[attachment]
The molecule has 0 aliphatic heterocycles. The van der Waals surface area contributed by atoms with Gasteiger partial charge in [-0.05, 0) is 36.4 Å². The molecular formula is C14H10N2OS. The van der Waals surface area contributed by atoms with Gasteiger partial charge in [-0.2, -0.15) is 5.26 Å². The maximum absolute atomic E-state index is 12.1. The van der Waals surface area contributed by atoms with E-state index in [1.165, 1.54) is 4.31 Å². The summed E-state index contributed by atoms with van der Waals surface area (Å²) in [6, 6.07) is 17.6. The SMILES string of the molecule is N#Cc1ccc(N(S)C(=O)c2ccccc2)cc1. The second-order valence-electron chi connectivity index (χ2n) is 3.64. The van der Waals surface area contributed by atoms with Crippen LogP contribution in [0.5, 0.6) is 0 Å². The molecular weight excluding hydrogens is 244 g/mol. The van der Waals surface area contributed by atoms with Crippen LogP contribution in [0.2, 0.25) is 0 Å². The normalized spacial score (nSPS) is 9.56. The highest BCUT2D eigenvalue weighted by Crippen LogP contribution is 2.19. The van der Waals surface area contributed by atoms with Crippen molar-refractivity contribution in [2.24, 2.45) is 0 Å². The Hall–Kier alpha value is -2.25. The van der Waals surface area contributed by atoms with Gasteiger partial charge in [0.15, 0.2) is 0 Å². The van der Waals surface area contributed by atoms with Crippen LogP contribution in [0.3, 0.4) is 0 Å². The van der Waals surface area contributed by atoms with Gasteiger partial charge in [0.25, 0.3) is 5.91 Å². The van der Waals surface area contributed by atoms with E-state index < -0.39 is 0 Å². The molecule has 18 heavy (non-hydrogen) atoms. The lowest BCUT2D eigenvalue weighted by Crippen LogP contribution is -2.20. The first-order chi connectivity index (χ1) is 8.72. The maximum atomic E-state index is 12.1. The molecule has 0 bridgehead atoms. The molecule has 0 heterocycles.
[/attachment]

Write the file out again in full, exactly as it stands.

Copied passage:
The molecule has 0 aliphatic heterocycles. The van der Waals surface area contributed by atoms with Gasteiger partial charge in [-0.05, 0) is 36.4 Å². The molecular formula is C14H10N2OS. The van der Waals surface area contributed by atoms with Gasteiger partial charge in [-0.2, -0.15) is 5.26 Å². The maximum absolute atomic E-state index is 12.1. The van der Waals surface area contributed by atoms with E-state index in [1.165, 1.54) is 4.31 Å². The summed E-state index contributed by atoms with van der Waals surface area (Å²) in [6, 6.07) is 17.6. The SMILES string of the molecule is N#Cc1ccc(N(S)C(=O)c2ccccc2)cc1. The second-order valence-electron chi connectivity index (χ2n) is 3.64. The van der Waals surface area contributed by atoms with Crippen LogP contribution in [0.5, 0.6) is 0 Å². The molecular weight excluding hydrogens is 244 g/mol. The van der Waals surface area contributed by atoms with Crippen LogP contribution in [0.2, 0.25) is 0 Å². The normalized spacial score (nSPS) is 9.56. The highest BCUT2D eigenvalue weighted by Crippen LogP contribution is 2.19. The van der Waals surface area contributed by atoms with Crippen molar-refractivity contribution in [2.24, 2.45) is 0 Å². The Hall–Kier alpha value is -2.25. The van der Waals surface area contributed by atoms with Gasteiger partial charge in [0.15, 0.2) is 0 Å². The van der Waals surface area contributed by atoms with Crippen LogP contribution in [0.3, 0.4) is 0 Å². The van der Waals surface area contributed by atoms with Gasteiger partial charge in [0.25, 0.3) is 5.91 Å². The van der Waals surface area contributed by atoms with E-state index < -0.39 is 0 Å². The molecule has 18 heavy (non-hydrogen) atoms. The lowest BCUT2D eigenvalue weighted by Crippen LogP contribution is -2.20. The first-order chi connectivity index (χ1) is 8.72. The maximum atomic E-state index is 12.1. The molecule has 0 bridgehead atoms. The molecule has 0 heterocycles.